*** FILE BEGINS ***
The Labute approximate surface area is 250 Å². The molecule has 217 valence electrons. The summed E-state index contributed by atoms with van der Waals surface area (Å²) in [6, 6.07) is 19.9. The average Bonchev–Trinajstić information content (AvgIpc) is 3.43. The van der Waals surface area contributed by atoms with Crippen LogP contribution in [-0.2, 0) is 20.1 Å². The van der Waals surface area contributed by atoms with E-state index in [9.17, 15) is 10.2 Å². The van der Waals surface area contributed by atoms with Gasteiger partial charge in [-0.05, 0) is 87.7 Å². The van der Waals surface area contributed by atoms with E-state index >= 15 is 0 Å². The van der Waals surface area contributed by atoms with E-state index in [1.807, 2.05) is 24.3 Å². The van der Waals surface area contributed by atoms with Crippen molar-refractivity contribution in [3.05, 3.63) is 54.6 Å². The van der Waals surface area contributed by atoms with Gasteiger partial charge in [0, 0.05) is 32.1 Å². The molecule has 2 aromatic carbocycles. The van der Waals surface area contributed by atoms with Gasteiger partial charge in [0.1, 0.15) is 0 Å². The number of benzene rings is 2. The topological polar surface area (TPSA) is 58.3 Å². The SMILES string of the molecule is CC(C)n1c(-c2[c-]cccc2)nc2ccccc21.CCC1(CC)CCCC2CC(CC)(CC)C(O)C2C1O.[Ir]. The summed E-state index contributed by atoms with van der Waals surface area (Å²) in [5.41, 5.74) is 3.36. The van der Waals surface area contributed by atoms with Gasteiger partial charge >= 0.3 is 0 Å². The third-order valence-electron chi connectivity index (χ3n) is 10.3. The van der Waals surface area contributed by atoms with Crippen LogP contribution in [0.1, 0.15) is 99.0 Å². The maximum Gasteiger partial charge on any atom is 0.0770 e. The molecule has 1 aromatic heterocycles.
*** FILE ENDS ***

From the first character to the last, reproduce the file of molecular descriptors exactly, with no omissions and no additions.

The Labute approximate surface area is 250 Å². The molecule has 217 valence electrons. The summed E-state index contributed by atoms with van der Waals surface area (Å²) in [6, 6.07) is 19.9. The average Bonchev–Trinajstić information content (AvgIpc) is 3.43. The van der Waals surface area contributed by atoms with Crippen LogP contribution in [-0.2, 0) is 20.1 Å². The van der Waals surface area contributed by atoms with E-state index in [9.17, 15) is 10.2 Å². The van der Waals surface area contributed by atoms with Gasteiger partial charge in [-0.05, 0) is 87.7 Å². The van der Waals surface area contributed by atoms with E-state index >= 15 is 0 Å². The van der Waals surface area contributed by atoms with E-state index in [1.807, 2.05) is 24.3 Å². The van der Waals surface area contributed by atoms with Crippen molar-refractivity contribution in [3.05, 3.63) is 54.6 Å². The van der Waals surface area contributed by atoms with Gasteiger partial charge in [0, 0.05) is 32.1 Å². The molecule has 2 aromatic carbocycles. The van der Waals surface area contributed by atoms with Gasteiger partial charge in [0.1, 0.15) is 0 Å². The number of benzene rings is 2. The topological polar surface area (TPSA) is 58.3 Å². The SMILES string of the molecule is CC(C)n1c(-c2[c-]cccc2)nc2ccccc21.CCC1(CC)CCCC2CC(CC)(CC)C(O)C2C1O.[Ir]. The summed E-state index contributed by atoms with van der Waals surface area (Å²) in [5.41, 5.74) is 3.36. The van der Waals surface area contributed by atoms with Gasteiger partial charge >= 0.3 is 0 Å². The third-order valence-electron chi connectivity index (χ3n) is 10.3. The van der Waals surface area contributed by atoms with Crippen LogP contribution in [0.1, 0.15) is 99.0 Å². The maximum Gasteiger partial charge on any atom is 0.0770 e. The molecule has 1 aromatic heterocycles.